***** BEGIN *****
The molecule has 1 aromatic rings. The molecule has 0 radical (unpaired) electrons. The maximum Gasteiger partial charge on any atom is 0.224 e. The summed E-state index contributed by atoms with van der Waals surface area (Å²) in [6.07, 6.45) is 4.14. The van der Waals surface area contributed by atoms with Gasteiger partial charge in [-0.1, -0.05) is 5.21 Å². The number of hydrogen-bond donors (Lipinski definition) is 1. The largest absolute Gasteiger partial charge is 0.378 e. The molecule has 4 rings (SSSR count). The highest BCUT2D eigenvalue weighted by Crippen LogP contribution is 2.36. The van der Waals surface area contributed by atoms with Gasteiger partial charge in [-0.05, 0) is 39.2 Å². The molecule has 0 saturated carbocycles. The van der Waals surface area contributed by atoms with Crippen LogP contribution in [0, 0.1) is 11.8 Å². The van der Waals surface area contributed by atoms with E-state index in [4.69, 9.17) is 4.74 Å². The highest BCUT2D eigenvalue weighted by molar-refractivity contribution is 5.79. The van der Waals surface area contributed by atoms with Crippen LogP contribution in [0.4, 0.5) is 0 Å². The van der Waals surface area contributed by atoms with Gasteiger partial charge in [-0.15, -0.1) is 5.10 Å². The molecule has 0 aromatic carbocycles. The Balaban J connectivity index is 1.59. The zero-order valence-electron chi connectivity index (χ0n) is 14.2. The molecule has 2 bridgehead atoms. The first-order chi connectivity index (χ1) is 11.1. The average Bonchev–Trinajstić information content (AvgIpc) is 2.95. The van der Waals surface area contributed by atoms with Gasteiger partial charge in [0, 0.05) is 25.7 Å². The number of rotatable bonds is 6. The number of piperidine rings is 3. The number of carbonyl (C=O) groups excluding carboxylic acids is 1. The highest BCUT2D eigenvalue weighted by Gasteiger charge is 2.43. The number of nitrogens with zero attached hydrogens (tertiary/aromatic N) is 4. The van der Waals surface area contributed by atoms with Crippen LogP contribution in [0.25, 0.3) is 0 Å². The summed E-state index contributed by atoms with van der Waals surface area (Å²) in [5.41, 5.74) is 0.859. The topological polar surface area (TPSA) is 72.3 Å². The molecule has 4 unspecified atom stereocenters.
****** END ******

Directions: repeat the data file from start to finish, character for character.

The molecule has 1 aromatic rings. The molecule has 0 radical (unpaired) electrons. The maximum Gasteiger partial charge on any atom is 0.224 e. The summed E-state index contributed by atoms with van der Waals surface area (Å²) in [6.07, 6.45) is 4.14. The van der Waals surface area contributed by atoms with Gasteiger partial charge in [-0.1, -0.05) is 5.21 Å². The number of hydrogen-bond donors (Lipinski definition) is 1. The largest absolute Gasteiger partial charge is 0.378 e. The molecule has 4 rings (SSSR count). The highest BCUT2D eigenvalue weighted by Crippen LogP contribution is 2.36. The van der Waals surface area contributed by atoms with Gasteiger partial charge in [-0.05, 0) is 39.2 Å². The molecule has 0 saturated carbocycles. The van der Waals surface area contributed by atoms with Crippen LogP contribution in [0, 0.1) is 11.8 Å². The van der Waals surface area contributed by atoms with E-state index in [4.69, 9.17) is 4.74 Å². The highest BCUT2D eigenvalue weighted by molar-refractivity contribution is 5.79. The van der Waals surface area contributed by atoms with Crippen LogP contribution in [0.4, 0.5) is 0 Å². The van der Waals surface area contributed by atoms with Gasteiger partial charge in [-0.15, -0.1) is 5.10 Å². The molecule has 0 aromatic carbocycles. The Balaban J connectivity index is 1.59. The zero-order valence-electron chi connectivity index (χ0n) is 14.2. The molecule has 2 bridgehead atoms. The first-order chi connectivity index (χ1) is 11.1. The average Bonchev–Trinajstić information content (AvgIpc) is 2.95. The van der Waals surface area contributed by atoms with Gasteiger partial charge in [0, 0.05) is 25.7 Å². The number of rotatable bonds is 6. The number of piperidine rings is 3. The number of carbonyl (C=O) groups excluding carboxylic acids is 1. The highest BCUT2D eigenvalue weighted by Gasteiger charge is 2.43. The number of nitrogens with zero attached hydrogens (tertiary/aromatic N) is 4. The van der Waals surface area contributed by atoms with Crippen LogP contribution in [0.25, 0.3) is 0 Å². The summed E-state index contributed by atoms with van der Waals surface area (Å²) in [5.41, 5.74) is 0.859. The topological polar surface area (TPSA) is 72.3 Å². The molecule has 4 unspecified atom stereocenters.